‘I think it’s a net positive, however, to weaken the power of woke universities to choose the nation’s next set of elites’
Congress should impose a larger tax on universities to offset the financial burden of student loans borne by taxpayers and borrowers, according to the Independent Women’s Forum.
Policy analyst Inez Stepman told The College Fix via email “there is general interest [among legislators] in some way to resolve the impasse between left and right on the issue of outstanding student loans.”
The Fix asked about potential political support for taxing universities.
She said that “as Harvard and Yale are really hedge funds with schools attached, I think it would be fair to tax them in the same way as any other hedge fund.”
Stepman (pictured) detailed her ideas in a policy report for IWF. She noted that the Tax Cuts and Jobs Act of 2017 levied a tax of 1.4 percent on endowment income on universities that have more than 500 students and assets worth more than $500,000 per student. She called this a “tiny tax on endowments.”
“The student debt crisis is a burden on millions of Americans. But a bailout on the backs of taxpayers who didn’t go to college is regressive and unfair,” she wrote. “Instead, we should send the bill for exploding loan debt where it belongs: with universities that have gotten rich and powerful by overcharging both their students and taxpayers.”
Stepman told The Fix “there hasn’t been a ‘free market’ in higher education in at least 50 years.”
“Yes, there is some element of personal responsibility, but fundamentally the cost of a degree and the difficulties of not having one have both increased in the last 20-30 years, both because of concrete policy choices the government (and culture) have made,” she said.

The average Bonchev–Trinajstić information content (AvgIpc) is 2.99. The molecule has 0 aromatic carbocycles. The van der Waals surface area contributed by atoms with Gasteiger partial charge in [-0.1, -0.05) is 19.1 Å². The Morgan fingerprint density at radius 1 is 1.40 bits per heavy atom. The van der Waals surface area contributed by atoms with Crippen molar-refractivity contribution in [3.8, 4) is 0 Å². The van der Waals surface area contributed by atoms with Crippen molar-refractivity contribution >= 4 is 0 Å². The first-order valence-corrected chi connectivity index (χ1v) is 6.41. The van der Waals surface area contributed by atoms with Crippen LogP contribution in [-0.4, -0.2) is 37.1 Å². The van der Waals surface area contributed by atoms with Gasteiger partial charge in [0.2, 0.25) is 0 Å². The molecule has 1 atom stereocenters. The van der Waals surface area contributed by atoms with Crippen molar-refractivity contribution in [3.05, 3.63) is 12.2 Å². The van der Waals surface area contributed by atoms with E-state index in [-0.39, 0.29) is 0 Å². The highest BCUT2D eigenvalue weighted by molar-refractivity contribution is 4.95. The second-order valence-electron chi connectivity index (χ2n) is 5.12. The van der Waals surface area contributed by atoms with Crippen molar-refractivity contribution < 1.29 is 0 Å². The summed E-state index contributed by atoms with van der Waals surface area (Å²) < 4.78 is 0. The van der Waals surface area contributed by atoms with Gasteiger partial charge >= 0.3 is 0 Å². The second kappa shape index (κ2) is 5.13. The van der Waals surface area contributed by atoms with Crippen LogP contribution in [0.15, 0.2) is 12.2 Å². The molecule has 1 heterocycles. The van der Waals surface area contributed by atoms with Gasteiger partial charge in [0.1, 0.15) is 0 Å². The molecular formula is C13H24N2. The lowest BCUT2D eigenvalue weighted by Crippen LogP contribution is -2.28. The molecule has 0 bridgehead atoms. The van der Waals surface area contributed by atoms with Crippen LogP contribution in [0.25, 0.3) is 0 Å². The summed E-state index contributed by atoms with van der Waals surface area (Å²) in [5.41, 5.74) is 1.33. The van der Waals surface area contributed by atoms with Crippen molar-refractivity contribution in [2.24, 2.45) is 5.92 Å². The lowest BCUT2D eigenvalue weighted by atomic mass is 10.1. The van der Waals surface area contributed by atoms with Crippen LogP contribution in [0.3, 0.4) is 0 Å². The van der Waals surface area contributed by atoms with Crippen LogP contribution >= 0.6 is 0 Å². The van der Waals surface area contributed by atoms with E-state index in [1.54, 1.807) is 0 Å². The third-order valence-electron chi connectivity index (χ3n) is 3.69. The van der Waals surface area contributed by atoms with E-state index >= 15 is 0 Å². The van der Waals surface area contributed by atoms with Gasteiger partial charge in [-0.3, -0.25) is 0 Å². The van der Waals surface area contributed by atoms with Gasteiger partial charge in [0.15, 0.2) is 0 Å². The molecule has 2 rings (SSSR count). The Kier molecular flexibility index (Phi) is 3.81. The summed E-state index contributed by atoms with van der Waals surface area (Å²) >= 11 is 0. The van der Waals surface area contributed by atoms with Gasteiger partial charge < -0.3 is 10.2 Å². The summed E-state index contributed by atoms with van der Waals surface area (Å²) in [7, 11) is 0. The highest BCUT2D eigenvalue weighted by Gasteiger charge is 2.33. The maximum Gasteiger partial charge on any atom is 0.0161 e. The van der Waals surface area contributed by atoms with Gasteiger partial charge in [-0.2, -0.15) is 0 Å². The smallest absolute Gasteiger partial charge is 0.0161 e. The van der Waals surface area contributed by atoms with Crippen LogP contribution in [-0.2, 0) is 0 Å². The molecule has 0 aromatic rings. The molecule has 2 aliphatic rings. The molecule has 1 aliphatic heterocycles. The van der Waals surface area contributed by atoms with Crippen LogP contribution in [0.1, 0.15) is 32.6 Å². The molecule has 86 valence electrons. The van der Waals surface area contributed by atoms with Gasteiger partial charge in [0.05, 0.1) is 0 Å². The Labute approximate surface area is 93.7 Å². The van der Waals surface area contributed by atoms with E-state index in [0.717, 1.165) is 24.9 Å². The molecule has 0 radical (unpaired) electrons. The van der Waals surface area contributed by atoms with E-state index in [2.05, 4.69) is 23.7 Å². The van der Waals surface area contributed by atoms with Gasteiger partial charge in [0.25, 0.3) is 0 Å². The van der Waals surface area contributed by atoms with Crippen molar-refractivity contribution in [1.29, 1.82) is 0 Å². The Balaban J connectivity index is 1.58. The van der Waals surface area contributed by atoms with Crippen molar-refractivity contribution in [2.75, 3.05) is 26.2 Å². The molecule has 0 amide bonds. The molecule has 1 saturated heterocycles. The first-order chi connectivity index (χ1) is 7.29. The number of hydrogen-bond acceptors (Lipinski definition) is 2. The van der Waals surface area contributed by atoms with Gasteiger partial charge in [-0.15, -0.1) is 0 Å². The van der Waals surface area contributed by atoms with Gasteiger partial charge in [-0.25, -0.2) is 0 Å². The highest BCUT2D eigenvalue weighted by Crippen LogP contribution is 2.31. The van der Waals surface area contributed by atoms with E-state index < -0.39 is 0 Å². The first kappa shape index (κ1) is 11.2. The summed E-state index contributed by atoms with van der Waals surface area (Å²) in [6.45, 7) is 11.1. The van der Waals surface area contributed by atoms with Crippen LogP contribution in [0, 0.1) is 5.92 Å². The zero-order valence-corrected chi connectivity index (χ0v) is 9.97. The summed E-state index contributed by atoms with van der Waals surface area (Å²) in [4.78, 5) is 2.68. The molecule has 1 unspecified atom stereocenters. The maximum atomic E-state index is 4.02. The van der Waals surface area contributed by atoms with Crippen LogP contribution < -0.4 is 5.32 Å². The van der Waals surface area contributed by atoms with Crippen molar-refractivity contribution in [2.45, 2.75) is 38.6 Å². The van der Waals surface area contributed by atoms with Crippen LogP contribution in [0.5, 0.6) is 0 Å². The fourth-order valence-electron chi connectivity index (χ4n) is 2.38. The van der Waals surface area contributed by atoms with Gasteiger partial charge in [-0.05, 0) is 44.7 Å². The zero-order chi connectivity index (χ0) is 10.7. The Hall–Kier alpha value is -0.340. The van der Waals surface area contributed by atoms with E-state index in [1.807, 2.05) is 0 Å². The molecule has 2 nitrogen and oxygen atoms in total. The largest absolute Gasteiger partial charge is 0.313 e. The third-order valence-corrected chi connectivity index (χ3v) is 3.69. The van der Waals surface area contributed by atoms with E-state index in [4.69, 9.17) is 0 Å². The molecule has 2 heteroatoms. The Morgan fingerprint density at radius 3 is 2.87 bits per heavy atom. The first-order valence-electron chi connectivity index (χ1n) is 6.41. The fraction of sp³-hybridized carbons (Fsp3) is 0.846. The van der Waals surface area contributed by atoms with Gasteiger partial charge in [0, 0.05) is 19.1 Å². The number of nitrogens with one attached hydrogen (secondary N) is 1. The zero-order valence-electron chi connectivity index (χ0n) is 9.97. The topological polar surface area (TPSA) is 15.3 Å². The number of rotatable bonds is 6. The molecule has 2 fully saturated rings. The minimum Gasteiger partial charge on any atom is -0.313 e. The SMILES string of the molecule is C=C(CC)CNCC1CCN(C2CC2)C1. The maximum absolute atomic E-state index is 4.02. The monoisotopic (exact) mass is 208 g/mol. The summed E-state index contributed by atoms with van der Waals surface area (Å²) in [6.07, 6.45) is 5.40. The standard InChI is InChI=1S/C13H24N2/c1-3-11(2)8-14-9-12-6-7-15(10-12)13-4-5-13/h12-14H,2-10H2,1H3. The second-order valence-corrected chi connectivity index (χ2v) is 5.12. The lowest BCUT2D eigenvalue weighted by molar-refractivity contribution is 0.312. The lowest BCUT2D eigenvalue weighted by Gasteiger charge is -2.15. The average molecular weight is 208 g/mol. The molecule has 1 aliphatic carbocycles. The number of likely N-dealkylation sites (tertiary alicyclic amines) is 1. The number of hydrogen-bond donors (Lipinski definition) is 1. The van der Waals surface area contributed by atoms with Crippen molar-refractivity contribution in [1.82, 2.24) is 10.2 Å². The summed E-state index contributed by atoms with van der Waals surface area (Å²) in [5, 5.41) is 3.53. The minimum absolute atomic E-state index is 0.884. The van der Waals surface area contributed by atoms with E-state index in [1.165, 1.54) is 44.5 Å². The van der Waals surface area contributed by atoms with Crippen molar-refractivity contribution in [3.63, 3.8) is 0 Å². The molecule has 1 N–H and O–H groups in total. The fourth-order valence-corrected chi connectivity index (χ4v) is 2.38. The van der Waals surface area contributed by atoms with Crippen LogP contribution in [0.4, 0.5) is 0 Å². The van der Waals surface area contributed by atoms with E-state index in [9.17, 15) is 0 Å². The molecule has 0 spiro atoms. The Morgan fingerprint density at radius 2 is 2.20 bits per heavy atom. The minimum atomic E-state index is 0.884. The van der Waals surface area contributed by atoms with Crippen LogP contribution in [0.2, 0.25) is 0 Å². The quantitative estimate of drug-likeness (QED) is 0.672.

She added there are some anticipated objections, “from the left, that college should be ‘free’, meaning paid for fully by taxpayers. From the right, that this is a ‘big government’ solution.”
When asked what some of the possible adverse effects of taxing universities could be, she quoted President Ronald Reagan.
“As Reagan once said, if you want less of something, tax it. I think it’s a net positive, however, to weaken the power of woke universities to choose the nation’s next set of elites.”
The Fix contacted Adam Looney, an economist at the Brookings Institution, twice in the past two weeks to ask if taxing universities is an idea that should be explored further or if he had alternative solutions to the student debt problem, but he did not respond.
The Fix twice contacted the Urban Institute with the same questions; it likewise did not respond.
Opposition to taxing endowments has drawn criticism from both left and right.
“Nonprofit college endowments should fund things like tuition reduction, basic research, and scholarships for students — not giant tax cuts for rich Republican donors and giant corporations,” Senator Elizabeth Warren told The Boston Globe in 2017.
The Massachusetts senator’s office did not respond to media inquiries last year about her position on Harvard University’s attempt to repeal the endowment tax.
Greg Mankiw, chairman of the Council of Economic Advisers under President George W. Bush, in a 2017 New York Times article called an endowment tax a “step in the wrong direction. He argued “thanks to large endowments…universities have started offering larger grants and reducing reliance on student loans.”
Stepman believes sweeping student loan bailouts subsidize white collar professions.
“The beneficiaries of forgiveness would overwhelmingly be members of the professional classes, such as accountants, lawyers, and doctors, while the chumps footing the bill would be those without degrees,” she wrote.
Stepman said Congress needs to “close the tax loophole” on “non-tuition sources of revenue—such as the money universities make from residence rent payments.” Furthermore, “States should not treat university-owned properties differently than other businesses for the purpose of property taxes.”
Additionally, she argued that future taxation should be tied “to the increase in overall student loan debt and default rates.”
IMAGE: Inez Stepman/Independent Women’s Forum